Although declared to be "earth-like," Kepler 22b is actually 2.4 times more massive than earth. This increased mass likely impacts the atmospheric content of the planet. Planets must possess a minimal mass in order to retain an atmosphere. For example, Mars has only 10% the mass of the earth, and almost no atmosphere. Extensive evidence indicates that it once had a thicker atmosphere and large bodies of water on its surface. However, because of its reduced gravity, it lost nearly all of that atmosphere and water due to the actions of the solar wind. The earth originally had a much denser atmosphere that was mostly blasted into space during the collision that formed the Moon. Had it not been for this fortuitous collision, the earth would have had an atmosphere similar to Venus (81% the mass of the earth), which has an atmosphere 80 times denser than earth's. NASA scientists have assumed that Kepler 22b has an atmosphere similar to earth's. This assumption is almost certainly wrong, unless the planet experienced a large collision event, similar to earth's, early in its history. With at least 2.5 times the mass of earth, the planet would likely have an atmosphere much denser than Venus, making life there extremely unlikely. Such a dense atmosphere would contribute to a large greenhouse effect, which would raise temperatures dramatically. If Kepler 22b ever had water, it probably doesn't now, having been evaporated and blown away by Kepler 22a's solar wind. The artist's impression (right) is almost certainly wrong, since even NASA scientists admitted in their December 20, 2011 news conference that Kepler 22b most likely has a very dense atmosphere compared to earth (not the thin, wispy clouds we see in the diagram).

Conclusion Top of page

The Privileged PlanetThe newly confirmed planet Keppler 22b has been advertised as being an earth-sized planet within the habitable zone of its star, with an average temperature of 72F. What the new media does not tell you is that the temperature assumptions are based upon the planet having an atmosphere identical to earth's. The assumption is extremely unlikely. First, the earth's atmosphere is very thin for the size of planet, having achieved such a thin atmosphere due to the collision that formed earth's moon. Since Kelper 22b is 2.4 times more massive than earth, it most likely has an atmosphere as dense or denser than Venus. With such a thick atmosphere, any water on the planet would be in the form of superheated steam or boiled off completely. I wouldn't plan on moving there any time soon. If you do, remember to take lots of sunblock!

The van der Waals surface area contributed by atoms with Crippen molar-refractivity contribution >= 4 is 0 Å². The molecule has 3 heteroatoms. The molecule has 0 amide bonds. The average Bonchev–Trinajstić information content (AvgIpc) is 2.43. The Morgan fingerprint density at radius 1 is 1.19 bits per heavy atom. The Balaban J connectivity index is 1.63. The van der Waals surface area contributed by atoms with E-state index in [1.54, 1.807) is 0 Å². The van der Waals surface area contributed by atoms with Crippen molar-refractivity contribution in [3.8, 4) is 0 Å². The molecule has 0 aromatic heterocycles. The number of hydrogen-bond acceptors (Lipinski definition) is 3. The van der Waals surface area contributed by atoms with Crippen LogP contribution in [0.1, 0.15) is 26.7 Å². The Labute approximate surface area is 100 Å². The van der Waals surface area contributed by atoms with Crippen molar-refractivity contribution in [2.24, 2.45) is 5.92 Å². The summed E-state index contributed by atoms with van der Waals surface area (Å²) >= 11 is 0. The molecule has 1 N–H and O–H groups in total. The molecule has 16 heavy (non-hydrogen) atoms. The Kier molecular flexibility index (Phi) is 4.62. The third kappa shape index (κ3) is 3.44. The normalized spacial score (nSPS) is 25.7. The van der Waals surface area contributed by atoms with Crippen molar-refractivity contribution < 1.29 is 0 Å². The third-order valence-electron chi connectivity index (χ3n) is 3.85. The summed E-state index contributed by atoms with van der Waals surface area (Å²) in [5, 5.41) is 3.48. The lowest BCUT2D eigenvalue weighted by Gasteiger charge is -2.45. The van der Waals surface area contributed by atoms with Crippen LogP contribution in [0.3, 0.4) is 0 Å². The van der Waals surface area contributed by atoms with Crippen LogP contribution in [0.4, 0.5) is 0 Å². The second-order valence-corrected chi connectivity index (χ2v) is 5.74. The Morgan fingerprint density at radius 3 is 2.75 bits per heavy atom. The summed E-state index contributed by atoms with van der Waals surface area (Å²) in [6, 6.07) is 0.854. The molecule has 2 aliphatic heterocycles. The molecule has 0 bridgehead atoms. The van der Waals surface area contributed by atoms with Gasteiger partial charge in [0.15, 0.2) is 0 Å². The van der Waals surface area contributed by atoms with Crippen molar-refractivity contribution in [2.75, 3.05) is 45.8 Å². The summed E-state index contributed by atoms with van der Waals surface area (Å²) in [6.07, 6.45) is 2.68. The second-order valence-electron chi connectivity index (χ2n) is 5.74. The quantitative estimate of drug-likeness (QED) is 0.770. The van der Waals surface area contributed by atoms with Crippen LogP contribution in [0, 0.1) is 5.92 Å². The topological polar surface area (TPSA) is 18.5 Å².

Rare EarthRare Earth: Why Complex Life is Uncommon in the Universe by Peter D. Ward and Donald Brownlee

A secular book that recognizes the improbable design of the earth. Paleontologist Peter D. Ward and astrobiologist Donald Brownlee examine the unusual characteristics of our galaxy, solar system, star, and Earth and conclude that ET may have no home to go to. Surprisingly, the authors conclude that the amazing "coincidences" are the result of good luck and chance.

The Creator and the CosmosThe Creator and the Cosmos by Dr. Hugh Ross

A classic book for modern Christian apologetics and science, recently updated with fully one third of the book updated. Dr. Ross presents the latest scientific evidence for intelligent design of our world and an easy to understand introduction to modern cosmology. This is a great book to give agnostics, who have an interest in cosmology and astronomy.


References Top of page

  1. NASA's Kepler Mission Confirms Its First Planet in Habitable Zone of Sun-like Star. Kepler Mission News, December 5, 2011.
  2. On newly discovered Earth-like planet, it's 72 degrees. Florida Today, December 6, 2011.
  3. Leslie Mullen. 2010. Doubt cast on existence of possibly habitable alien planet, Astrobiology Magazine.

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Last updated December 21, 2011